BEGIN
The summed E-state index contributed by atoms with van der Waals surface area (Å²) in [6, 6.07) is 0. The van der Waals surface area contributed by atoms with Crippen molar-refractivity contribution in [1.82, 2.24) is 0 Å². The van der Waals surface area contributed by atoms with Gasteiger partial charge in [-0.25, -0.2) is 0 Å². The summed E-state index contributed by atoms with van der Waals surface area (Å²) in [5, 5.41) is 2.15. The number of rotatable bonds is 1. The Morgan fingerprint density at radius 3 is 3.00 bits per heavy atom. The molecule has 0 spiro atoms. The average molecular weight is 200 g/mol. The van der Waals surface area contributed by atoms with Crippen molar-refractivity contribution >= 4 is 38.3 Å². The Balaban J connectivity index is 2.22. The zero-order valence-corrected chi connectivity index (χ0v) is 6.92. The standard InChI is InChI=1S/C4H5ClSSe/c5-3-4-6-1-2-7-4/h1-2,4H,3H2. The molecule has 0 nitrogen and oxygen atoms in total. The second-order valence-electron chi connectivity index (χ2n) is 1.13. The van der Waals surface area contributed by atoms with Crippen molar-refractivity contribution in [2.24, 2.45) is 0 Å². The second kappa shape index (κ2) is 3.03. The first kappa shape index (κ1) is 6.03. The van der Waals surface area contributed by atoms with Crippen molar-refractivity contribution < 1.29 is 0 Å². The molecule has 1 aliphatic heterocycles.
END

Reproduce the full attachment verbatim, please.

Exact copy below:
The summed E-state index contributed by atoms with van der Waals surface area (Å²) in [6, 6.07) is 0. The van der Waals surface area contributed by atoms with Crippen molar-refractivity contribution in [1.82, 2.24) is 0 Å². The van der Waals surface area contributed by atoms with Gasteiger partial charge in [-0.25, -0.2) is 0 Å². The summed E-state index contributed by atoms with van der Waals surface area (Å²) in [5, 5.41) is 2.15. The number of rotatable bonds is 1. The Morgan fingerprint density at radius 3 is 3.00 bits per heavy atom. The molecule has 0 spiro atoms. The average molecular weight is 200 g/mol. The van der Waals surface area contributed by atoms with Crippen molar-refractivity contribution >= 4 is 38.3 Å². The Balaban J connectivity index is 2.22. The zero-order valence-corrected chi connectivity index (χ0v) is 6.92. The standard InChI is InChI=1S/C4H5ClSSe/c5-3-4-6-1-2-7-4/h1-2,4H,3H2. The molecule has 0 nitrogen and oxygen atoms in total. The second-order valence-electron chi connectivity index (χ2n) is 1.13. The van der Waals surface area contributed by atoms with Crippen molar-refractivity contribution in [2.24, 2.45) is 0 Å². The second kappa shape index (κ2) is 3.03. The first kappa shape index (κ1) is 6.03. The van der Waals surface area contributed by atoms with Crippen molar-refractivity contribution < 1.29 is 0 Å². The molecule has 1 aliphatic heterocycles.